This was the best $14.21 I’ve spent at Amazon.com in a long time. In this book, Stephen McGregor and Matt Fitzgerald put forward an excellent strategy for maximizing your race performance. It definitely supersedes Daniel’s book on running. They give training strategies, explain how to monitor your fitness and performance, and best of all, it is all built around the WKO+ Performance Management system. I can’t recommend this book highly enough—except for the egregious error of calling the New Zealand coach Arthur Lydiard an Australian. After I pointed this out Matt did a mea cupla and copped the blame for that one—and promised to correct it in the next edition.
Category Archives: Gear
I’m writing this in an Internet Cafe in Athens wearing these excellent socks. While the R&R are designed for racing and recovery, I also use them whenever I travel to help prevent deep-vein thrombosis which is a real risk for air travellers. I originally bought a pair at the Marine Corps Marathon expo a few years ago and I was so impressed that I bought a second pair. What is extra nice is that they are no longer in the florescent green colour, and I can get away with wearing them even to work.
There are different socks for your left and right feet and I use them quite regularly after training or during long trips. I tried using them during a training ride once but my legs got too hot. Give them a try – you won’t regret it.
I was on a really hard group ride when I changed down too quickly and threw my chain all the way off the front chain ring. As I saw the group vanishing away from me at about 40 km/h I knew that was me for the night. Blast. It was even worse when I shifted back up again to try and get my chain back on the chainring: it somehow got wrapped around the crank arm so I had to dismount and manually fix everything. Talk about a newbie error.
I was in my favourite running shop for some shoes and was surprised by the array of socks that were available. What was noticeable was that they did not have what I have found to be by far the best socks: drymax. The really are the best kept secret of endurance athletes.
If you are an iPhone user check out this posting which lists apps that you might find interesting. Thanks to Amber Johnson for this!
If discussing body functions disturbs you do not read any further.
At Ironman Louisville I met Murray outside the race expo. He had set up a ‘gorilla marketing’ booth on the street corner to sell his pH balancing pills called ‘Extreme Endurance’. My wife Lis and I stopped and chatted and she (as the nurse and medical boffin in the family) got into a deep discussion with Murray and his assistant. The basic theory they explained is that during exercise, especially extreme races like Ironman, the body goes acidic due to the use of muscle glycogen which produces lactic and pyruvic acids. Their pills work against this by releasing acid buffers into the small intestine.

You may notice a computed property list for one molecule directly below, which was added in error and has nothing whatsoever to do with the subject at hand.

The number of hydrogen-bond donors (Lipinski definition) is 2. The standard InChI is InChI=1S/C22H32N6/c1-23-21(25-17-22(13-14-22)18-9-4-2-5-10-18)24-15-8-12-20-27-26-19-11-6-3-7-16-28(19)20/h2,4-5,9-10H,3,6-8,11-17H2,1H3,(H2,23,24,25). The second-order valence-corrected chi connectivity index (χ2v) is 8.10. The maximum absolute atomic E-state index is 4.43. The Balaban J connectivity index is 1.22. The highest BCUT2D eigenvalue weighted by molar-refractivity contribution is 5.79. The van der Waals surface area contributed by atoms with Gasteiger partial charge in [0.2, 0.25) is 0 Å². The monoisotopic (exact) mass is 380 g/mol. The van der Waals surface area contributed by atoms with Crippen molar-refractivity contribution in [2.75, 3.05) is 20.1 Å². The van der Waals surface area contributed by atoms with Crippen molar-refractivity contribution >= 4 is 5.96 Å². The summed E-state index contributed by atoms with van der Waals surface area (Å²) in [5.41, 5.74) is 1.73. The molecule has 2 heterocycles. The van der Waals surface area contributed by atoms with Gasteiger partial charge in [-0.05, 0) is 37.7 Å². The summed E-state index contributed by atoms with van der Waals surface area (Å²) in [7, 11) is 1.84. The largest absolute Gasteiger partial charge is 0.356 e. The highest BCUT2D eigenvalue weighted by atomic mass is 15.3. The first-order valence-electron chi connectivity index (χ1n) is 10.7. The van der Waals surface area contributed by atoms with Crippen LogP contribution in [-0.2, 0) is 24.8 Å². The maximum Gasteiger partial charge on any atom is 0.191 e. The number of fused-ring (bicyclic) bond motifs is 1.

Ever since I was young books have been among my best of friends. This is evidenced by the overflowing bookshelves that we have at home – my wife is also a bookophile. There is nothing quite like sitting in a comfortable chair with a good book to read. Over the years I have assembled a good collection of triathlon related books, but unfortunately with all my travelling I often don’t have access to them. That is where electronic books come in handy. While they don’t have anywhere near the same attractiveness as ‘real’ books have, at least when I’m on the road somewhere I can refer to them. For that reason I was very excited when I heard about the Mindset Triathlon online bookstore – offering digital copies of triathon related books.
Everyone who knows me well is aware that if you look up the word ‘geek’ in the dictionary my photo is next to it. I’ve always been keen on technology and this, coupled with my profession as an engineer make me a bit obsessive when it comes to data. And that’s being polite about it. Fortunately, there are a number of tools out there which make it possible for me to monitor the effects of my training program which give me the ability to record lots of data, and tailor my training to my racing needs.
I have committed myself to racing 2009 using a power meter on my bicycle. This will hopefully help me from overdoing it on the bike and blowing up during the run in Ironman Louisville. I’ve made a number of other changes to try and help my performance – including buying an aero helmet which, although you look very dorky, gives a surprisingly good benefit in terms of reduced aerodynamic drag.
After Ironman Korea last year I decided to do Ironman Switzerland in Zurich this year. I changed my countries at the World Bank to the South Caucasus countries at the beginning of the year and I realized that there would be no way that I could take my regular triathlon bike (a Cervelo P3 with Head H3 wheels–the sexiest bike around) since I would be moving around so much. This proved to be prescient as my trip before the race is: Washington-Munich-Yerevan-Paris-Baku-Beijing-Wuhan-Beijing-Munich-Frankfurt-Baku-Tbilisi-Zurich. Whew. It is tiring just to write about it. I therefore decided that I needed to get a folding bike and do something I’ve never seen before: a triathlon on a folding bike.